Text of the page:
In his influential book Capitalism, Socialism and Democracy (1950), Schumpeter provided an influential revision of the theory of democracy. His main criticism of the classical doctrine was that the central participation and decision-making role of 'the people' rested on empirically unrealistic foundations. Classical participatory theory is quite unrealistic and demands a level of rationality and reasoning in political matters of the Greek demos of whom Plato (1994) and Aristotle (1943) wrote. He writes:
The typical citizen drops down to a lower level of mental performance as soon as he enters the political field. He argues and analyses in a way which he could readily recognise as infantile within the sphere of his real interests ...The principle of democracy ... means that the reins of government should be handed to those who command more support than do any of the competing individuals or teams (Schumpeter, 1950:262-273).
Schumpeter's (1950) claim that the demos are incapable of making everyday political decisions is not without contradictions. Part of what he claims is that in the domain of politics, the masses have no well-defined role. The only means of participation open to ordinary citizens of Schumpeter's (1950) democracy is to vote for political leaders. Enslin (2000:146) agrees when she observes that the "citizens' votes serve the purpose of electing a government from among candidates competing for leadership, which entitles them to act on behalf of the electorate". My disquiet about Schumpeter's (1950) seeming elitist conception of democracy, together with those of Plato (experts) and Aristotle (freeborn, non-artisan males), is that each views the electorates as passive, apathetic, inactive and generally uninterested in public affairs - in short, as subjects who cannot be expected to have rational opinions about political rule. Schumpeter's (1950) criticism of democratic theory has a significant bearing on issues addressed later in this paper, in particular the support of an elitist model of democracy in post-apartheid South African education policy.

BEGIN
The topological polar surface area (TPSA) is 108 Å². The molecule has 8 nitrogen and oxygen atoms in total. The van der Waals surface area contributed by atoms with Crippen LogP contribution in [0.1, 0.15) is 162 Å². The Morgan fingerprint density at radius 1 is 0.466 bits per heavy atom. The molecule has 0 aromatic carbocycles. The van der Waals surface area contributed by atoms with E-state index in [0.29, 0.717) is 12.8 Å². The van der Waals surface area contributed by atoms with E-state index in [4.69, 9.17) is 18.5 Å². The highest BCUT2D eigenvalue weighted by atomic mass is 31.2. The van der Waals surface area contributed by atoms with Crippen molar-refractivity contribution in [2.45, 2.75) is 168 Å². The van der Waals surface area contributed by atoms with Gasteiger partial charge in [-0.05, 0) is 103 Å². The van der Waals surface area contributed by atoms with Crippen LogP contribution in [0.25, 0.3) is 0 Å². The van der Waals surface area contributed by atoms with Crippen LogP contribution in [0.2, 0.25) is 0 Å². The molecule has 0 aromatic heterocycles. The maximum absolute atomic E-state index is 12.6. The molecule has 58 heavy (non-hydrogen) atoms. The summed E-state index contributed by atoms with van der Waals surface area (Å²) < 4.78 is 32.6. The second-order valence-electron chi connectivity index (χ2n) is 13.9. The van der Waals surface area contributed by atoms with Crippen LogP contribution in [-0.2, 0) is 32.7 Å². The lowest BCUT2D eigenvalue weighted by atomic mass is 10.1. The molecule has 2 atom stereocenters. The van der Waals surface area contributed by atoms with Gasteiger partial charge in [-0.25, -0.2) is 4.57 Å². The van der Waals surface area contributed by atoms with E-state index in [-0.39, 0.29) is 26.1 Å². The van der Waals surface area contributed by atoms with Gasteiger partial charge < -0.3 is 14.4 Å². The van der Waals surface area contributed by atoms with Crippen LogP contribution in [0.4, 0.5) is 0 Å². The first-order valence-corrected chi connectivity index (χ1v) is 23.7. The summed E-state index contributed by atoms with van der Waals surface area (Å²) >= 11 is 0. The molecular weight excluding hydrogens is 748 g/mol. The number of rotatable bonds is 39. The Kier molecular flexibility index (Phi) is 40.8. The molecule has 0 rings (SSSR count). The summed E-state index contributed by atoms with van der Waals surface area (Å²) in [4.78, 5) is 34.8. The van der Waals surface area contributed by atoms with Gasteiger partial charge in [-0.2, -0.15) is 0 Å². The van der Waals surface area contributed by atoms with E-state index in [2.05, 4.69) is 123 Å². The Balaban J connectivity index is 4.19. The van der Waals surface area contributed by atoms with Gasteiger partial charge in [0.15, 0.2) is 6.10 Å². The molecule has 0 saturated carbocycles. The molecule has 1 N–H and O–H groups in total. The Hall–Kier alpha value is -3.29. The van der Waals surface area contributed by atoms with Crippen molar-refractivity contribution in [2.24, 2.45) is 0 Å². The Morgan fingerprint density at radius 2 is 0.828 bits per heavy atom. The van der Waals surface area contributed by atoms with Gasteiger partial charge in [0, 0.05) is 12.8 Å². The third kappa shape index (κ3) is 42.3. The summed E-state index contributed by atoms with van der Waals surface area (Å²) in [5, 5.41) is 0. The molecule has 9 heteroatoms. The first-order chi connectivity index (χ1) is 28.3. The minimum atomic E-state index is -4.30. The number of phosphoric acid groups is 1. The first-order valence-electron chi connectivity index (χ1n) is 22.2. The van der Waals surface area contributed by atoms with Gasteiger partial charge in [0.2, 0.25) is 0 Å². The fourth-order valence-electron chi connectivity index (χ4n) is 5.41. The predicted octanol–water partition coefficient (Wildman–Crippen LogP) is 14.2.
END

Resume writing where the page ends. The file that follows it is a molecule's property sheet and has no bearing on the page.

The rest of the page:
A different standpoint to Plato (1994), Aristotle (1943) and Schumpeter's (1950) minimal and conditional role for the demos is worth quoting at length, for what it reveals about both human agency and the political nature of democratic processes:
[T]erms like 'political ignorance' and 'expertise', 'uneducated', 'unsophisticated' and 'apathetic' are all controvertible from differing points of view. This is particularly true when they are regarded as static and unresponsive to changes in political circumstances. . To accept that these characteristics are not static and that they change with political circumstances is to accept the thesis of participatory theorists, namely that an extension of opportunities will itself change the political nature of many citizens from the apathy and lack of interest, which produce withdrawal and ignorance, to involvement and interest, which produce more sophistication and information (Budge, 1993:148).